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How Oregonians can prepare for a power outage

Brook Gowin demonstrates some of the emergency candles she has stored in her emergency supply kit.
Alan Sylvestre
/
Brook Gowin demonstrates some of the emergency candles she has stored in her emergency supply kit.

Safety experts recommend charging your phone in advance, checking on neighbors and keeping your refrigerator door closed.

With tens of thousands of Oregonians facing potential power shut-offs this weekend, emergency officials are urging people to be prepared.

Andrew Phelps, director of the Oregon Department of Emergency Management, said when it comes to emergency response, every person’s contribution counts.

“For every one of us who is planned, ready and prepared, that’s only going to strengthen the ability of first responders to help folks who haven’t been able to prepare and need help the most,” he said during a news conference Thursday.

But what exactly should you do to prepare for a power outage? In some cases you might have advance notice from your utility — as is the case for at least 42,500 Oregonians bracing this weekend for planned safety outages. In other cases, a tree might fall on a power line and cut off electricity in an instant.

Phelps said no matter your situation, the earlier you can prepare, the better.

The first step: gather critical supplies.

That includes batteries, cellphone chargers, flashlights, nonperishable food, water and extra medication, Phelps said. Keep those items in a safe place along with key documents. Have a go-bag ready in case you need to evacuate.

Keep your cell phone charged, so you have a communication source for at least a few hours.

Phelps said it’s a good idea to connect with neighbors and identify community members who might need extra support.

If an outage strikes your home or apartment, be sure to keep the refrigerator door closed. According to the Federal Emergency Management Agency, food in the refrigerator can stay cold and safe to eat for four hours. Food in the freezer will still be safe for up to 48 hours.

Depending on how long the outage lasts, you might end up having to throw out spoiled food. FEMA recommends keeping a thermometer handy to gauge the temperature of your fridge. But if you’re in doubt about whether something is still good to eat or not, throw it out.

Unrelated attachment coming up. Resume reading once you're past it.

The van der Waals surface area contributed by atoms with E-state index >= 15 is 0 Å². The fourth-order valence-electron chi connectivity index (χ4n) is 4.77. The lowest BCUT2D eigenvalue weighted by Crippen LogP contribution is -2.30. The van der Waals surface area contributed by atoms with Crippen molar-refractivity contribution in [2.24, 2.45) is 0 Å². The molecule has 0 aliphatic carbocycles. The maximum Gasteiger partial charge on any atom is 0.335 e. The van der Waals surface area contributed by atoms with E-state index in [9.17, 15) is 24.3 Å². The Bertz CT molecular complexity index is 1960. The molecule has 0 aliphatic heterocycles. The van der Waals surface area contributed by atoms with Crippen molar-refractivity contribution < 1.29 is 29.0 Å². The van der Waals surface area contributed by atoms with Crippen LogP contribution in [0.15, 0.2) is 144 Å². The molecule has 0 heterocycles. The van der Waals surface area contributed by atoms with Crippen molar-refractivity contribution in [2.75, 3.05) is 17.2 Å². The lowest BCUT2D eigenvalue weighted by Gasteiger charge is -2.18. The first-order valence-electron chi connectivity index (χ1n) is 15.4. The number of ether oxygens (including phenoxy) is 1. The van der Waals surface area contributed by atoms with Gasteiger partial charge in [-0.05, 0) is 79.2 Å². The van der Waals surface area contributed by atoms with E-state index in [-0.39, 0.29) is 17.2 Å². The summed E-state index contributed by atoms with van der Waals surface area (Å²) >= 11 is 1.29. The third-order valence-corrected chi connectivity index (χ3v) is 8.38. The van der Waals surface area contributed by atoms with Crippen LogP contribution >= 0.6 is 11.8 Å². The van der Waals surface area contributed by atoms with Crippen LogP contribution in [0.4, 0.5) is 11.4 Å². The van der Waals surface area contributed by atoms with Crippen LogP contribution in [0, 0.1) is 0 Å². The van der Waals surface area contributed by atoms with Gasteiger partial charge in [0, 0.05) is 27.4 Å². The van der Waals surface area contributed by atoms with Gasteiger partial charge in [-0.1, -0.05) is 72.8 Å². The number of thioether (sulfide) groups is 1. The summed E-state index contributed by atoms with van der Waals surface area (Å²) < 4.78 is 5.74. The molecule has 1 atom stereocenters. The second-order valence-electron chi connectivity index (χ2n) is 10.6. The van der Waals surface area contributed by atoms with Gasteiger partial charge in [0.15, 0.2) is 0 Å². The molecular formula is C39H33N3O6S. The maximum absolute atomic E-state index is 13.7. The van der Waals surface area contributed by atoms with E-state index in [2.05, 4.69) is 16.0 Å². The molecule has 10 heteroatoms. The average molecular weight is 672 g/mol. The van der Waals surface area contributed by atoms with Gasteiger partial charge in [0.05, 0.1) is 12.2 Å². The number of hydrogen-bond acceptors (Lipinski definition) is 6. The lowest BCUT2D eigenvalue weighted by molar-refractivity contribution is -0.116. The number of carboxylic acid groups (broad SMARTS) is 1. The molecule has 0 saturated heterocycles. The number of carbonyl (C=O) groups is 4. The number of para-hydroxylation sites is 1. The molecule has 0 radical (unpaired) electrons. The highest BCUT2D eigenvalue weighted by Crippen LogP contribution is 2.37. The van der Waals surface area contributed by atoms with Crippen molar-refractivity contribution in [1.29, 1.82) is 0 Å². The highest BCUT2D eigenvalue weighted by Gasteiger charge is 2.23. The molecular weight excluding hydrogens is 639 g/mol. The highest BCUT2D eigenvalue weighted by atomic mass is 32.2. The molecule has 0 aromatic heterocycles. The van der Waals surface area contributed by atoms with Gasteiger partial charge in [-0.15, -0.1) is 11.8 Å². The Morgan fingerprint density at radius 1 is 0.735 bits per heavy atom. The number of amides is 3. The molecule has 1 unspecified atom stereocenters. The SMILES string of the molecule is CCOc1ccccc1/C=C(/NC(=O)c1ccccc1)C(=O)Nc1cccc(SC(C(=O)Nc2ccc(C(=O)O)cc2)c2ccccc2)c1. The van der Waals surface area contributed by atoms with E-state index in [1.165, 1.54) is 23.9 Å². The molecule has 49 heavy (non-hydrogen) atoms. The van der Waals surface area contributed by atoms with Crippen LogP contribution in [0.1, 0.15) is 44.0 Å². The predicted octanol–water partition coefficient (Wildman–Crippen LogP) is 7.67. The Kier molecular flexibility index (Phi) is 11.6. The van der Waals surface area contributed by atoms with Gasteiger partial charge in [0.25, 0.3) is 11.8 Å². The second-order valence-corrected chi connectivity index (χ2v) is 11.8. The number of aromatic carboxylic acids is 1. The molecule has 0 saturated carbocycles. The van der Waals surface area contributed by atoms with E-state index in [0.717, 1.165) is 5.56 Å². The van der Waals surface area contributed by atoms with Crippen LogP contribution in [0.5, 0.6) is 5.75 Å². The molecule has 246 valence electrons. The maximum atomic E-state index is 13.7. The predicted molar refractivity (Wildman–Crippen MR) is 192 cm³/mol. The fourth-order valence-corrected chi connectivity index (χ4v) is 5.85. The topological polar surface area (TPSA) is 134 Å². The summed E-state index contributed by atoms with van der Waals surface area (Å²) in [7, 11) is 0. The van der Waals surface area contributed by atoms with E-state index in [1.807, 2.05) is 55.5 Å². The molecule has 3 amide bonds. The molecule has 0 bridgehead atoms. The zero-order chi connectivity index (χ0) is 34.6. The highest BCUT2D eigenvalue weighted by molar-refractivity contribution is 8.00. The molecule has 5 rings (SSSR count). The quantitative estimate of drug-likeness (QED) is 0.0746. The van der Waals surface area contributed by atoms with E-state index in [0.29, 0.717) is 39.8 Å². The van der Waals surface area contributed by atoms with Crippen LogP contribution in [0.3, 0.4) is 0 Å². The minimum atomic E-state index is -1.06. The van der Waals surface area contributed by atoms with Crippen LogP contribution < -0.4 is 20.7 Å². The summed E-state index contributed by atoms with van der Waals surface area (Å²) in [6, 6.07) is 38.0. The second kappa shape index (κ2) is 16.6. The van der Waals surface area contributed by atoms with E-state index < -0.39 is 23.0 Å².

Under no circumstances should you try to use a generator inside your home, garage or shed, according to FEMA. The carbon monoxide generators produce can be deadly.

As with any emergency, communication is critical.

One of the most important steps Oregonians can take is to update their contact information with their utility service, said Kandi Young, public information officer with the Oregon Public Utilities Commission.

Young said utilities reach out directly to customers via cellphone and email, so it’s vital that information is up to date.

During outages, some utilities offer specialized support services to customers.

That’s the case with Pacific Power, which is offering community resource centers in impacted communities, said Allen Berreth, vice president of transmission and distribution operations.

Berreth said customers will find seating, ice, charging stations, air conditioning, water and food at the centers in Douglas, Marion and Lane counties.

While an outage can be frustrating and dangerous, patience is key.

“It’s important to keep in mind that restoring power might take time as we make sure areas are safe before re-energizing the lines,” Berreth said.

Phelps underscored that the window of time people have to prepare for an outage can close fast, especially during fast-moving weather events that escalate fire danger.

“If you get a notice to evacuate‚ the time to prepare, quite frankly, is over and now it’s time to act,” Phelps said.

Once the power comes back, Phelps said it’s a good idea to check in with neighbors and see how they’re doing.

While emergencies can strain people, families and communities, don’t stress out if you can’t complete everything on your preparedness list. Additional anxiety won’t be helpful in an emergency.

“This is really about doing what you can, where you are with what you have,” Phelps said.

Copyright 2022 Oregon Public Broadcasting. To see more, visit Oregon Public Broadcasting.

Todd Milbourn